Like all small nations of the European Continent, Holland has suffered greatly at the hands of her mighty neighbors. The history of Sweden and Denmark and Norway and Holland shows only too clearly how during the past centuries might has always been the basis upon which the relationship between the small and the big powers was built. Hence from age-old habit,, the Swede and the Hollander and the Dane regard the European concert of nations as a cacophonous organization, the mighty instruments of which bode no good to the unsuspecting neutral.
I know very well that this attitude has puzzled many an honest visitor from the belligerent countries. "Is there," he asks, "a soul so knavish that it cannot feel the wrong done to the world by the German conception of both war and peace?" To which we answer: "No, our souls are not particularly knavish. We are entirely on the side of the right. What is more, we can prove it." A country—not a few isolated towns and villages, but an entire country—which has given everything it had to a stricken neighbor, which has offered food and shelter to refugees to the number of one-fifth of its own population, which in the face of imminent starvation has shared its meagre supplies with all those who asked for assistance—such a country does not keep away from the conflict either because it is dead or because it is indifferent to the suffering of its fellow creatures. It is actuated by a nobler motive. It intends to keep high those old standards for the re-establishment and maintenance of which the Allies are fighting—the rallying faith, bestowed upon their cause by President Wilson, of a new and equitable society of nations.
As for the different crises—the rapidly succeeding difficulties which the War has engendered in Holland—these began as soon as the Germans crossed the Meuse. As is well known, Belgium retained the rights of a neutral nation a little over twenty-four hours. Then she was presented with the German ultimatum, and when this was curtly refused the stream of German invaders descended into the valley of Liège. These were anxious days for Holland also. The only coal-mines that the country boasts—their product is poor enough and none too plentiful-—are in a queer geographical appendix, a narrow strip of territory situated along both banks of the Meuse, The wisdom of ancient peace negotiators had decreed that this stretch of land, only a few miles wide, should lie between Germany and Belgium, Although the central part of Holland can be easily defended on account of its low and watery soil, this rolling territory is at the mercy of any powerful invader.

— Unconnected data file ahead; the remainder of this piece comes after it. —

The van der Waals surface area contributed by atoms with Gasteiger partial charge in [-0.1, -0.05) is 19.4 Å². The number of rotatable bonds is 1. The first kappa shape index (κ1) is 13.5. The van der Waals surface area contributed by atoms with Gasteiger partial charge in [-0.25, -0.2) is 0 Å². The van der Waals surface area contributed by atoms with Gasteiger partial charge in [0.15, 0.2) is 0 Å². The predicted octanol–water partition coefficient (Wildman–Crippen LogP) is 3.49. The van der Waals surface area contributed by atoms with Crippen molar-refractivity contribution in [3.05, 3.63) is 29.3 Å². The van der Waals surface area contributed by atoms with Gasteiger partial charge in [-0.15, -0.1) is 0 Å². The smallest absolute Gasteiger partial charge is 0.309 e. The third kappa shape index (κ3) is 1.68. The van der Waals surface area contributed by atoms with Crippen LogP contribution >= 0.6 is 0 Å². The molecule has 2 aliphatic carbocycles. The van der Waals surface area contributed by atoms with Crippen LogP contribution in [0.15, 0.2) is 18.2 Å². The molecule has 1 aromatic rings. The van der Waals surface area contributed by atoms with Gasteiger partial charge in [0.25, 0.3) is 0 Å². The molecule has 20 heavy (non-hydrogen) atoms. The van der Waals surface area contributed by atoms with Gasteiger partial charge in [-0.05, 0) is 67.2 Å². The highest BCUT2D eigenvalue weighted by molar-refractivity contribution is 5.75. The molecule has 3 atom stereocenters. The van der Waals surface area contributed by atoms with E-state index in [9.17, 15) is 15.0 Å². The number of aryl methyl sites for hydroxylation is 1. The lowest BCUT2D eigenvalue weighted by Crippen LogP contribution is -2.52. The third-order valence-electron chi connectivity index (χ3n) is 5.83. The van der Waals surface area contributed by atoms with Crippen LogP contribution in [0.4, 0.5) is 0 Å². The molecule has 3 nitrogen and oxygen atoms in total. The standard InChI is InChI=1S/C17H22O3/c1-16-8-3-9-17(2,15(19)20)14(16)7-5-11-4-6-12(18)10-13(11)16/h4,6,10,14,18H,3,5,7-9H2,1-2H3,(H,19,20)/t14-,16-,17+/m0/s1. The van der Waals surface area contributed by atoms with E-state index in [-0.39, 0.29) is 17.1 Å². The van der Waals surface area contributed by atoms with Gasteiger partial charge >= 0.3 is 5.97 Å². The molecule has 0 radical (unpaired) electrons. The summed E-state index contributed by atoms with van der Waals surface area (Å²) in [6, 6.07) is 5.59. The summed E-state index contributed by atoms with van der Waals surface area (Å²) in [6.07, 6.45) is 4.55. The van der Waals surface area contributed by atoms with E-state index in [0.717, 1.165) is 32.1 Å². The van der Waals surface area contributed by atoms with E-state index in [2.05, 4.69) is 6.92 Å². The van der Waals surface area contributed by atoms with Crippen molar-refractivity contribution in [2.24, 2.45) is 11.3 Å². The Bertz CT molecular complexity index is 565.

When Germany marched across the Belgian line, her troops passed within sight of the Dutch frontier guards. Indeed, the right flank of the Prussian regiments had to be shooed off from Dutch territory like pigs who are about to uproot the flowers in your private garden. In some instances, they actually wandered upon Dutch soil. They were at once disarmed and taken to a concentration camp. It was a moment of intense excitement. Wild horses galloped through the streets of Maastricht, the capital of the province. An endless procession of wounded and refugees hastened towards the safe protection of the red, white, and blue flags. Dead German soldiers floated down upon the muddy waves of the Meuse.
In the midst of this chaos, German soldiers marched towards the north surrounded by their Dutch guards. The Belgian refugees dazed with fright did not notice that these enemies were unarmed. They recognized the Prussian uniform. Forthwith the rumor was circulated that Holland had allowed the Germans to march through her territory. This false report speedily found its way to the utmost corners of the civilized world. The famous French magazine, "L'lllustration," appeared with an explanatory map, on which was indicated the exact spot where Holland had opened her frontier to the German neighbor. Very likely some good patriots still believe in the accusation. To counteract this dangerous story, the Dutch government scattered photographic reproductions of the Germans and their Dutch captors broadcast over a skeptical world. But the harm was done.
A few weeks later the Germans, in their turn, voiced a complaint. When the English cruisers "Hogue," "Aboukir," and "Cressy" were torpedoed by a German submarine, the survivors were brought to Ymuiden on the Dutch coast. As they had been rescued by commercial ships and not by naval vessels, it was decided that they must be allowed to return to their native country. Germany protested against this ruling. She wanted the men interned. But the law, as understood by Holland; made a sharp distinction between sailors rescued by merchantmen and those picked up by the vessels of a navy, and up to the present moment, the Dutch government has stuck to this principle. Many are the airmen of the Allies and the Central Powers who, forced to descend to the unruly waves of the North Sea, have clung to their machines for hours, while a Dutch torpedo boat stood by, like a waiting taxi-cab, to rescue them when cold and hunger and seasickness and misery in general had exhausted them to the point of surrender.